Having constructed all the major Argosy components at Baginton it was then necessary to transport them to Bitteswell for Final Assembly. AWA’s Bitteswell airfield was situated just in Leicestershire, at the junction of the A5 and A4303 (A427) roads, approximately two miles West of Lutterworth. Apart from the airfield, AWA had assembly hangars and flight test facilities at Bitteswell. For a fuller description of the Bitteswell complex please see the author’s WIAS paper, “Vulcan’s at Bitteswell”. The road distance between Baginton and Bitteswell is approximately 14 miles and every major unit of every Argosy traversed this route. According to the author’s calculations, which could be incorrect, this amounted to about 77 fuselages and a similar number of wing and tail-boom pairs – port and starboard – being transported. The main difficulty for the fuselage transporters was the centre of Pailton village, as here they had to negotiate a right-angle bend on a fairly narrow section of roadway flanked by cottages. Nevertheless, these journeys were accomplished without mishap, as far as the author is aware.
Registered G-AOZZ, the first Argosy AW 650 – 100 Series machine was assembled at Bitteswell Old Site in the autumn/winter of 1958. After completion of final assembly, the aircraft was taken to the New Site Flight Shed for pre-flight preparations. On 8th January 1959, with snow cleared from the runway, G-AOZZ made its maiden flight from Bitteswell, with AWA’s Chief Test Pilot Eric Franklin at the controls. Eventually the aircraft obtained its full British Civil Airworthiness Certification (CAA) and US Federal Aviation Administration (FAA) approvals and thus the way was open for world sales.
The first Argosy made its public debut at the Paris Airshow in June 1959, followed by appearances of subsequent machines, G-APRN & G-APVH, at Farnborough in the following September. Unfortunately, world sales were very limited and only ten machines of the 100 Series were built. Seven machines initially went to Riddle Airlines of Miami, and three were supplied to BEA. Riddle subsequently transferred their aircraft to Capitol Airlines (five) and Zantop (two) and all these aircraft were used on the extensive Military Air Transport Services (MATS) and Logistical Air Support System (LOGAIR) routes across the USA, delivering important supplies to USAF bases. An AW 650 -101 Series aircraft, G-APRL, is displayed at the Midland Air Museum, Coventry.
The Argosy AW 650 – 200 Series aircraft, the first being G-ASKZ, featured an entirely new form of wing combining “fail safe” design principles together with integral fuel tanks. It was sometimes referred to as the “wet” wing because the fuel was retained within the wing itself without resort to rubber “bag” type tanks. Although not particularly new, this method of wing manufacture only really became practical with integrally machined wing skins and better sealing agents. The “fail safe” concept of the Series 200 wing was born out of progressive thinking which postulated that should a particular structural member fail in flight, there would be sufficient redundant structure remaining to prevent the catastrophic failure of the aircraft as a whole. This “fail safe” principal was becoming the accepted norm across the entire aircraft industry and was replacing the traditionally used “safe life” methods of construction, which had been shown to be not entirely satisfactory after several unexpected and catastrophic failures had occurred.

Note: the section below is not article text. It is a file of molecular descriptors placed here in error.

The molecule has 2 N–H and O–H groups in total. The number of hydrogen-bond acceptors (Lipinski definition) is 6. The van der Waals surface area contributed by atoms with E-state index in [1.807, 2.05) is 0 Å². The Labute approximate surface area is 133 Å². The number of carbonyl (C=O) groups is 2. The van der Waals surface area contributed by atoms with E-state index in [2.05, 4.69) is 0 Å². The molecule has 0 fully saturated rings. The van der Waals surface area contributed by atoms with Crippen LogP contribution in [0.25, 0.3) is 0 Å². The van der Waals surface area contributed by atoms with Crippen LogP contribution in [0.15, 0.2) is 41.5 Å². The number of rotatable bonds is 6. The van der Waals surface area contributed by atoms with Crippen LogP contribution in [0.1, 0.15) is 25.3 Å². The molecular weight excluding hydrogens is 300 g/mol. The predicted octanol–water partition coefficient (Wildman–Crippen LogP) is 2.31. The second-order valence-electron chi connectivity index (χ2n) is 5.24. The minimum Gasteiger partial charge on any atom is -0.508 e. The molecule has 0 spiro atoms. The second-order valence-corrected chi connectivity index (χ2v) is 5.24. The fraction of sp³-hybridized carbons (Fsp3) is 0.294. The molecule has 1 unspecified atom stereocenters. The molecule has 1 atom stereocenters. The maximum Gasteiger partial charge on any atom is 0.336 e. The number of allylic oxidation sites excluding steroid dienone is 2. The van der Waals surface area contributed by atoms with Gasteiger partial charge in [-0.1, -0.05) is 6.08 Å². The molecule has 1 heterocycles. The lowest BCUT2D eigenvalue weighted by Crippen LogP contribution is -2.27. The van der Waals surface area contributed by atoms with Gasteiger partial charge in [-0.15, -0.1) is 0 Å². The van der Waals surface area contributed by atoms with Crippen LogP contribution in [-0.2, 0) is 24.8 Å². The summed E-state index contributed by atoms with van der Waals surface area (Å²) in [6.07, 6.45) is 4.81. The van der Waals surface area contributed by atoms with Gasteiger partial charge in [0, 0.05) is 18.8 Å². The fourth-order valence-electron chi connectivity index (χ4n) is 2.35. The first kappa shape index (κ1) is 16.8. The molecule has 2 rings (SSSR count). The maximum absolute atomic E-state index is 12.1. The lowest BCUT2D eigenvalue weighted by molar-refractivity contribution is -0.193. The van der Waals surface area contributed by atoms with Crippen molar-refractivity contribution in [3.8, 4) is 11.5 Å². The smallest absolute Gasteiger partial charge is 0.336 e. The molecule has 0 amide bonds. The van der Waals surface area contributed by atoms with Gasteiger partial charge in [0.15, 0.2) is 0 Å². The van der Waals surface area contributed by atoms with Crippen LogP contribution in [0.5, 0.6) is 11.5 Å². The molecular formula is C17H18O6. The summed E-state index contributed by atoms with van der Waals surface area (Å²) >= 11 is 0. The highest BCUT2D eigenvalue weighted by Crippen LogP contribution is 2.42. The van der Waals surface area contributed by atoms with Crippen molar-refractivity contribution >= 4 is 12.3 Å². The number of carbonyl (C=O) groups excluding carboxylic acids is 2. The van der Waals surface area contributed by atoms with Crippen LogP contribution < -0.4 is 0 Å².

The author of this paper never worked on the construction of the new “fail safe” wing. It was also alternatively called the “integral” wing. People who actually worked on it may have called it something else! The manufacture of the wing involved fitters climbing inside the structure through relatively small elliptically shaped apertures in the top surface and contorting themselves into the working position, where they were obliged to drill or rivet in a confined space for perhaps several hours at a time. Working in the centre sections of the wing was a comparative luxury, as the aerofoil section was deep, but ingress and egress from the outermost wing panels called for small supple individuals, with dedication and no fear of claustrophobia! The synthetic rubber or polymer sealants used were not particularly user friendly, one of them being called Thiokol, the author seems to recall. Particularly well informed readers may just remember the name Thiokol from another branch of Aerospace!